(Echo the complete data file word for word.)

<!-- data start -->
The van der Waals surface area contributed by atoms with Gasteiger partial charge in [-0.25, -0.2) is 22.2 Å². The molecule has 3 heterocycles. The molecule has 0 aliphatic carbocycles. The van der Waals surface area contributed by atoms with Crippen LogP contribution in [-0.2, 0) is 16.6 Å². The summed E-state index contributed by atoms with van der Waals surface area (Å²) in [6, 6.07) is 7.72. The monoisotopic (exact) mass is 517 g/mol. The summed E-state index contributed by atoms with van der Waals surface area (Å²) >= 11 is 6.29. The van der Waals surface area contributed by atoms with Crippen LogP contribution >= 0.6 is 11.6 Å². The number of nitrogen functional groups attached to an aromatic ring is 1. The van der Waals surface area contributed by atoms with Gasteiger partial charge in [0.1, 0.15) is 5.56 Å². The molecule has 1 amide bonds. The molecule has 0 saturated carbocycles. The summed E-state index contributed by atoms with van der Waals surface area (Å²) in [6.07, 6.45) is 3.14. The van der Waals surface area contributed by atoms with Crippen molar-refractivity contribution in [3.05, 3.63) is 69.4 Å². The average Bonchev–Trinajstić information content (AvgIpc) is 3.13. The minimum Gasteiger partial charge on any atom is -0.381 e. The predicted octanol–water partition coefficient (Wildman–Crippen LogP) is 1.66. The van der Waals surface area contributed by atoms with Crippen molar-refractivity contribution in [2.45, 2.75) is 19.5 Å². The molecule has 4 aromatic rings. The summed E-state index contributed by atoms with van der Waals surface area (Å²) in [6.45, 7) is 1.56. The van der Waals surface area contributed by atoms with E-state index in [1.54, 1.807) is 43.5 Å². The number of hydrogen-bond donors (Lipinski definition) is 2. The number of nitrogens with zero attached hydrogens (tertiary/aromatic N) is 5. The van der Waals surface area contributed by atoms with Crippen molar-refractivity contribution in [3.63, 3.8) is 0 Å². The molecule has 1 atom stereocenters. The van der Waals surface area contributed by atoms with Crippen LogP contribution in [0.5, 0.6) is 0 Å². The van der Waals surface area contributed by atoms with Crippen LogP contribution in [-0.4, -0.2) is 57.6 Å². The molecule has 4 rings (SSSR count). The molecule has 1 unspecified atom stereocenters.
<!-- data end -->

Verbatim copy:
The van der Waals surface area contributed by atoms with Gasteiger partial charge in [-0.25, -0.2) is 22.2 Å². The molecule has 3 heterocycles. The molecule has 0 aliphatic carbocycles. The van der Waals surface area contributed by atoms with Crippen LogP contribution in [-0.2, 0) is 16.6 Å². The summed E-state index contributed by atoms with van der Waals surface area (Å²) in [6, 6.07) is 7.72. The monoisotopic (exact) mass is 517 g/mol. The summed E-state index contributed by atoms with van der Waals surface area (Å²) >= 11 is 6.29. The van der Waals surface area contributed by atoms with Crippen LogP contribution >= 0.6 is 11.6 Å². The number of nitrogen functional groups attached to an aromatic ring is 1. The van der Waals surface area contributed by atoms with Gasteiger partial charge in [0.1, 0.15) is 5.56 Å². The molecule has 1 amide bonds. The molecule has 0 saturated carbocycles. The summed E-state index contributed by atoms with van der Waals surface area (Å²) in [6.07, 6.45) is 3.14. The van der Waals surface area contributed by atoms with Crippen molar-refractivity contribution in [3.05, 3.63) is 69.4 Å². The average Bonchev–Trinajstić information content (AvgIpc) is 3.13. The minimum Gasteiger partial charge on any atom is -0.381 e. The predicted octanol–water partition coefficient (Wildman–Crippen LogP) is 1.66. The van der Waals surface area contributed by atoms with Crippen molar-refractivity contribution in [2.45, 2.75) is 19.5 Å². The molecule has 4 aromatic rings. The summed E-state index contributed by atoms with van der Waals surface area (Å²) in [6.45, 7) is 1.56. The van der Waals surface area contributed by atoms with E-state index in [1.54, 1.807) is 43.5 Å². The number of hydrogen-bond donors (Lipinski definition) is 2. The number of nitrogens with zero attached hydrogens (tertiary/aromatic N) is 5. The van der Waals surface area contributed by atoms with Crippen molar-refractivity contribution in [3.63, 3.8) is 0 Å². The molecule has 1 atom stereocenters. The van der Waals surface area contributed by atoms with Crippen LogP contribution in [0.5, 0.6) is 0 Å². The van der Waals surface area contributed by atoms with Crippen LogP contribution in [-0.4, -0.2) is 57.6 Å². The molecule has 4 rings (SSSR count). The molecule has 1 unspecified atom stereocenters.